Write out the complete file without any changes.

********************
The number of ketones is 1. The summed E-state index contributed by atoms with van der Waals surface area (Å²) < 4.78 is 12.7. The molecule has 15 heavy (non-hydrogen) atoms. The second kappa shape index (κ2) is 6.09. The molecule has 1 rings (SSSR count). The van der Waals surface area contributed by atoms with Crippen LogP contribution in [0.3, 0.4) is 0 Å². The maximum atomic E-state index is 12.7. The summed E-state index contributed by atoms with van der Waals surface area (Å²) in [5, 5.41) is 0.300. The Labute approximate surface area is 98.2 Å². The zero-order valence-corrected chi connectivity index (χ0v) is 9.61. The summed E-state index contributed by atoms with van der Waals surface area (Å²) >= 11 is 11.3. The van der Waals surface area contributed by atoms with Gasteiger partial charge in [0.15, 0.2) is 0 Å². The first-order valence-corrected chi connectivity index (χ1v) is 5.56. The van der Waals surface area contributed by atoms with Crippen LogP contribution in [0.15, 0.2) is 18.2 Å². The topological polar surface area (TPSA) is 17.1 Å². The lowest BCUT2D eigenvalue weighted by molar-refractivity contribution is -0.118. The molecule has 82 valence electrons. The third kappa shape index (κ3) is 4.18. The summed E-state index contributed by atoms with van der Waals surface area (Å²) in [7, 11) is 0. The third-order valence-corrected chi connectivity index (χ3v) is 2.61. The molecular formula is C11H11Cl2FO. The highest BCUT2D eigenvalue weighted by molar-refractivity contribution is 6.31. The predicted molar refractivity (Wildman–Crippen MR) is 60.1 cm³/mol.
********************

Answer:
The number of ketones is 1. The summed E-state index contributed by atoms with van der Waals surface area (Å²) < 4.78 is 12.7. The molecule has 15 heavy (non-hydrogen) atoms. The second kappa shape index (κ2) is 6.09. The molecule has 1 rings (SSSR count). The van der Waals surface area contributed by atoms with Crippen LogP contribution in [0.3, 0.4) is 0 Å². The maximum atomic E-state index is 12.7. The summed E-state index contributed by atoms with van der Waals surface area (Å²) in [5, 5.41) is 0.300. The Labute approximate surface area is 98.2 Å². The zero-order valence-corrected chi connectivity index (χ0v) is 9.61. The summed E-state index contributed by atoms with van der Waals surface area (Å²) >= 11 is 11.3. The van der Waals surface area contributed by atoms with Gasteiger partial charge in [0.15, 0.2) is 0 Å². The first-order valence-corrected chi connectivity index (χ1v) is 5.56. The van der Waals surface area contributed by atoms with Crippen LogP contribution in [0.15, 0.2) is 18.2 Å². The topological polar surface area (TPSA) is 17.1 Å². The lowest BCUT2D eigenvalue weighted by molar-refractivity contribution is -0.118. The molecule has 82 valence electrons. The third kappa shape index (κ3) is 4.18. The summed E-state index contributed by atoms with van der Waals surface area (Å²) in [7, 11) is 0. The third-order valence-corrected chi connectivity index (χ3v) is 2.61. The molecular formula is C11H11Cl2FO. The highest BCUT2D eigenvalue weighted by molar-refractivity contribution is 6.31. The predicted molar refractivity (Wildman–Crippen MR) is 60.1 cm³/mol.